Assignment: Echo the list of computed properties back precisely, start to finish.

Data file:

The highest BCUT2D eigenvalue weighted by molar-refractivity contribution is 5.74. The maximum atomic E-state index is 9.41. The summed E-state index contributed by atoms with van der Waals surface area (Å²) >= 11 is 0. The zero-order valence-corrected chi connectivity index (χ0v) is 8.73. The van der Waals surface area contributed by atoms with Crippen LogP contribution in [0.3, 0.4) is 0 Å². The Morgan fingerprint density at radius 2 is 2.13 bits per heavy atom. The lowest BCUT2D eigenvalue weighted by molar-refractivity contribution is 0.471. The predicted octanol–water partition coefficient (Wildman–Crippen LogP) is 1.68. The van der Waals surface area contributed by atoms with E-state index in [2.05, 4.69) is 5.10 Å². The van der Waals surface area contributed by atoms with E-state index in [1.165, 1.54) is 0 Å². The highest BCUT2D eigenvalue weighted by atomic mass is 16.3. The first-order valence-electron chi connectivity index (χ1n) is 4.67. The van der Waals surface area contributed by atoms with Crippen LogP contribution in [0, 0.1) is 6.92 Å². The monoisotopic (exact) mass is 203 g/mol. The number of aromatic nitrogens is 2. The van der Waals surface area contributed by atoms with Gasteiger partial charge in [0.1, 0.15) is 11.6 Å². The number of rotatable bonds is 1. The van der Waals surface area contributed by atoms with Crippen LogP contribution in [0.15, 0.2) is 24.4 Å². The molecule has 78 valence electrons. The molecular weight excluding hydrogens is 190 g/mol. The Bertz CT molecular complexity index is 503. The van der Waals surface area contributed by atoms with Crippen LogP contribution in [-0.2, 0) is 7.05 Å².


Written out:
The highest BCUT2D eigenvalue weighted by molar-refractivity contribution is 5.74. The maximum atomic E-state index is 9.41. The summed E-state index contributed by atoms with van der Waals surface area (Å²) >= 11 is 0. The zero-order valence-corrected chi connectivity index (χ0v) is 8.73. The van der Waals surface area contributed by atoms with Crippen LogP contribution in [0.3, 0.4) is 0 Å². The Morgan fingerprint density at radius 2 is 2.13 bits per heavy atom. The lowest BCUT2D eigenvalue weighted by molar-refractivity contribution is 0.471. The predicted octanol–water partition coefficient (Wildman–Crippen LogP) is 1.68. The van der Waals surface area contributed by atoms with E-state index in [2.05, 4.69) is 5.10 Å². The van der Waals surface area contributed by atoms with E-state index in [1.165, 1.54) is 0 Å². The highest BCUT2D eigenvalue weighted by atomic mass is 16.3. The first-order valence-electron chi connectivity index (χ1n) is 4.67. The van der Waals surface area contributed by atoms with Crippen LogP contribution in [0, 0.1) is 6.92 Å². The monoisotopic (exact) mass is 203 g/mol. The number of aromatic nitrogens is 2. The van der Waals surface area contributed by atoms with Gasteiger partial charge in [0.1, 0.15) is 11.6 Å². The number of rotatable bonds is 1. The van der Waals surface area contributed by atoms with Crippen LogP contribution in [0.15, 0.2) is 24.4 Å². The molecule has 78 valence electrons. The molecular weight excluding hydrogens is 190 g/mol. The Bertz CT molecular complexity index is 503. The van der Waals surface area contributed by atoms with Crippen LogP contribution in [-0.2, 0) is 7.05 Å².